the entrance of the Abbey, where we were received by the Dean and
Chapter in rich robes, the choir and alms-men bearing torches;
the whole Abbey so illuminated, that one saw it to greater
advantage than by day."
Henry V's coffin arrived after a two-month funeral
procession from France. On the carriage which bore it was a
greater than life-size image of the king, dressed in royal robes,
sceptre in one hand, a golden apple in the other. Surrounded by
torch-bearers and clergy dressed in white, the royal household
dressed in black, it must have been quite a sight when these and
three of Henry's favourite battle-horses advanced to the altar.
Supremely, though, Westminster Abbey is a place of coronations.
Since William I in 1066, English monarchs have been crowned here.
The present Abbey was built to serve as a coronation church,
which is why there is a larger than normal space between the
Choir and the steps leading up to the High Altar. Most of the
ceremony occurs here, and you might like to linger and imagine
The diarist Celia Fiennes was present when Queen Anne (1702-1714)
was crowned. Dressed in crimson velvet with a six-yard long
train, the queen wore an under-robe "of gold tissue, very rich
embroidery of jewelsÉher petticoat the sameÉwith gold and silver
lace, between rows of diamonds." In her hair were diamonds which
"brilled and flamed." The altar "was finely decked with gold
tissue carpet and fine linen, on the top all the plate of the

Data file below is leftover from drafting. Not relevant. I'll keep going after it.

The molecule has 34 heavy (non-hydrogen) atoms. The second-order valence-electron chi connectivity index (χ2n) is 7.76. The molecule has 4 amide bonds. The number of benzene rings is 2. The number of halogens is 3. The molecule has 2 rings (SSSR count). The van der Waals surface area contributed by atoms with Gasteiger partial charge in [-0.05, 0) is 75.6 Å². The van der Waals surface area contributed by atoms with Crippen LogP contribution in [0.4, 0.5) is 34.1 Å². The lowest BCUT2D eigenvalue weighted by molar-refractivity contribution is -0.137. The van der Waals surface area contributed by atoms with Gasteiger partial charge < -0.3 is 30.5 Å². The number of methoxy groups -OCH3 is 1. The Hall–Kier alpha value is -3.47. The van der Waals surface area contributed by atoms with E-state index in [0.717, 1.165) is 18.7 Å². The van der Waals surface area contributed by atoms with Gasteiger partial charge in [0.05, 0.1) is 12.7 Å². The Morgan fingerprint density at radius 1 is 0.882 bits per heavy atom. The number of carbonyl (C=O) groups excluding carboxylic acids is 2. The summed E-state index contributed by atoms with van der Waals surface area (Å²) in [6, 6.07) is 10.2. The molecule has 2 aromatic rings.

Abbey set", while the officials were arrayed "in very rich copes
and mitres, black velvet embroidered with gold stars, or else
tissue of gold and silver."
Possibly no coronation can compare with George IV's, though. This
rather vain man demanded sumptuous proceedings with no thought
for expense. £24,000 was spent on the coronation robes
alone, when his successor, William IV (1830-37) spent only
£50,000 on the entire day. George wore a crimson train,
ornamented with golden stars, twenty-seven feet long. "Something
rustles, and a being buried in satin, feathers, and diamonds
rolls gracefully into his seat," said painter Benjamin Robert
George had his comeuppance as he was almost overcome
with the heat of his robes. One royal page reported that the king
had required no fewer than nineteen handkerchiefs to mop his
royal brow while the peers paid him Homage. And "when the
Archbishop preached about burthens of Royalty, the King was seen
to wink at the Duke of York and point to his immense train."
Like George IV, congregations of the 18th and 19th centuries